Look no further than the old Latin tag: "qui bono?"; "who benefits?"

Or, rather, "Who is harmed?"

None of the problems you read in the news harm, or really even affect, the Truly Wealthy.

Their sons and daughters aren't dying - either of boredom or land mines - in Southwest Asia. Their mansions aren't soaked in spilled petroleum or mine tailings. They are not desperately looking for work after losing their job to offshoring, downsizing, or mechanization. Their doors are not knocked down at midnight, their cars not pulled over, their careers not destroyed by prison. They could care less about abortion - if they or their daughter needs one they can get one; safely and silently - or homos, or guns, or public prayer. Their wealth is not tied to their work, so the relative decline of wages, or of work itself, does not touch them.

They're doing juuuuust fine, thanks.

So, to me, all the random ranting about farkling about in Southwest Asia, or some homo marrying some other homo, or who can't buy that nifty rifle with the bayonet lug misses the point, too.

There is only one real story in the U.S. right now; will we be ruled by our own wealthy or will we rule ourselves?


And right now the answer doesn't look good to me, or to you, if you're not reading this on the computer inside your 6,000-square-foot palazzo.

So, frankly, I can't see any point in my throwing out more posts about politics, or economics, or how society in the U.S. is going to hell for the next year. We know why those things are happening to us, and it's not because of the blacks or the queers or the muslims.

And after that the only question left for me to ask is:

What are we doing about it?

4 comments:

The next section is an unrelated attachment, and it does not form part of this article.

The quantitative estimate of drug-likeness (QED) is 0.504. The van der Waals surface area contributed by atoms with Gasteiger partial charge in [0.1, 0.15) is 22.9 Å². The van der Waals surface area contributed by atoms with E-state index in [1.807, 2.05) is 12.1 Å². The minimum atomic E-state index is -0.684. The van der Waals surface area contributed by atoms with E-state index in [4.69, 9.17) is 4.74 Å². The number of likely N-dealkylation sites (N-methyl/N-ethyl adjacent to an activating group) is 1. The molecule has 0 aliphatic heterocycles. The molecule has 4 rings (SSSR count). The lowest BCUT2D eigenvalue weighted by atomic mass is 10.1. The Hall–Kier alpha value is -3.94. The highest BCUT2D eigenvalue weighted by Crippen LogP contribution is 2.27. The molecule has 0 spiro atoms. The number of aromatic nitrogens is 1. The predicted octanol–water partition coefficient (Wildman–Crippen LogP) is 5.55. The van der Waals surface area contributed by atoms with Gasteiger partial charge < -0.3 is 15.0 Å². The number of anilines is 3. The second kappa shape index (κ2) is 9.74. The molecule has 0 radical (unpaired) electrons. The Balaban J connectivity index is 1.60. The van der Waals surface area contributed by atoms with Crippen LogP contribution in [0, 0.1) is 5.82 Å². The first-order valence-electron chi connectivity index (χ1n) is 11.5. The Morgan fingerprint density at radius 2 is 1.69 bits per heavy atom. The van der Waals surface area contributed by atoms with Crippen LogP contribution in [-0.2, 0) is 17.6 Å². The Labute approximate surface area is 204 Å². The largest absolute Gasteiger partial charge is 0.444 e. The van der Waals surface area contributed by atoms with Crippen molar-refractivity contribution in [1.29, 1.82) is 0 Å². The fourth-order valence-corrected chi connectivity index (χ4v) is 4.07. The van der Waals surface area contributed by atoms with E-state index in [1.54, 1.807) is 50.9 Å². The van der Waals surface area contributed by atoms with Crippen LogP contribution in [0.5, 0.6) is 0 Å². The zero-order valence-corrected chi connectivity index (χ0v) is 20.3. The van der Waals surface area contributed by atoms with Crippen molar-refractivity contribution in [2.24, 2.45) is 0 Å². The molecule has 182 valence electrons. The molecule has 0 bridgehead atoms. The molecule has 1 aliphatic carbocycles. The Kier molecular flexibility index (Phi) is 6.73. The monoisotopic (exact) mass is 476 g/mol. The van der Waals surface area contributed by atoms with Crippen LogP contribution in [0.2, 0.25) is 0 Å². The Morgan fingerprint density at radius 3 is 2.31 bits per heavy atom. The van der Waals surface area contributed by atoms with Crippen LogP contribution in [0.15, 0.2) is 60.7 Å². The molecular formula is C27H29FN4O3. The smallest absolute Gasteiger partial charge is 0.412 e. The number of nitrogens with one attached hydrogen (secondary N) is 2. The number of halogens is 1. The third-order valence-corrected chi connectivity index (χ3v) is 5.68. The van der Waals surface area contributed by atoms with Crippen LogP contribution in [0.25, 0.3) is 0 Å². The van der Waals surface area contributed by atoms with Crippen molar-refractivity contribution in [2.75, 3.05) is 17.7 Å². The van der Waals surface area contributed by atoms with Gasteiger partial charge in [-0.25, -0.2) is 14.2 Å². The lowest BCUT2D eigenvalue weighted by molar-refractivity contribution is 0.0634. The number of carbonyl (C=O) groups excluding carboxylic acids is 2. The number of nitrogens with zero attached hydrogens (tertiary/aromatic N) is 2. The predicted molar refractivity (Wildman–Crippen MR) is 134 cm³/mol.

Ael said...

Two basic options: Fight or flee.

If you flee, I suggest either Canada or Australia. They have their own problems, but the parliamentary system makes them a bit more responsive to the general public.

If you fight, you will have a tough road. It is no accident that the fundamental shape of America's institutions favors the rich. I suggest careful study of Occupy Wall St. (which demonstrated that you are not alone). Find a crack and agitate with others to make it bigger. A lot of the basic laws don't favor the Oligarchs (eg. one person, one vote). Their position is fundamentally unstable and it costs them time and energy to keep in dynamic equilibrium.

Brian said...

Canada and Australia are headed down the same road, we just have further to fall. But we have the same sort of people in power, and they are likely to retain it - I'm not sure about Australia but in Canada people are withdrawing from politics, especially young ones.

Chief, I want you to know I check your blog every day or two (skipped a bit in the last two weeks because of my own holidays). I like your writing very much.

FDChief said...

Ael: I agree.

Right now I've chosen to fight, but to fight here, locally. Which is really a sort of coward's way out, since the upper left side of Oregon is more lefty than most places in the Northwest.

To my mind the real intractable issue is "campaign funding". So long as it costs the heavens and the Earth to get elected, and so long as those seeking office must go, cap (and bells) in hand to the wealthy to get that money to get elected the wealthy will always have a disproportionate influence on our nation's politics.

And how the hell do you "Reform" that system? Every one of the inside players has a stake in ensuring that it doesn't change.

Don Francisco said...

The rich don't care because they don't need the rest of the country. In times past they had to make concessions (ie trade unions) or (unbelievable as it sounds now) because they felt obliged to. Neither circumstance applies now.

My thoughts are either find somewhere where the ruling classes haven't rigged the entire system (good luck), or live somewhere & work in something they don't really care about.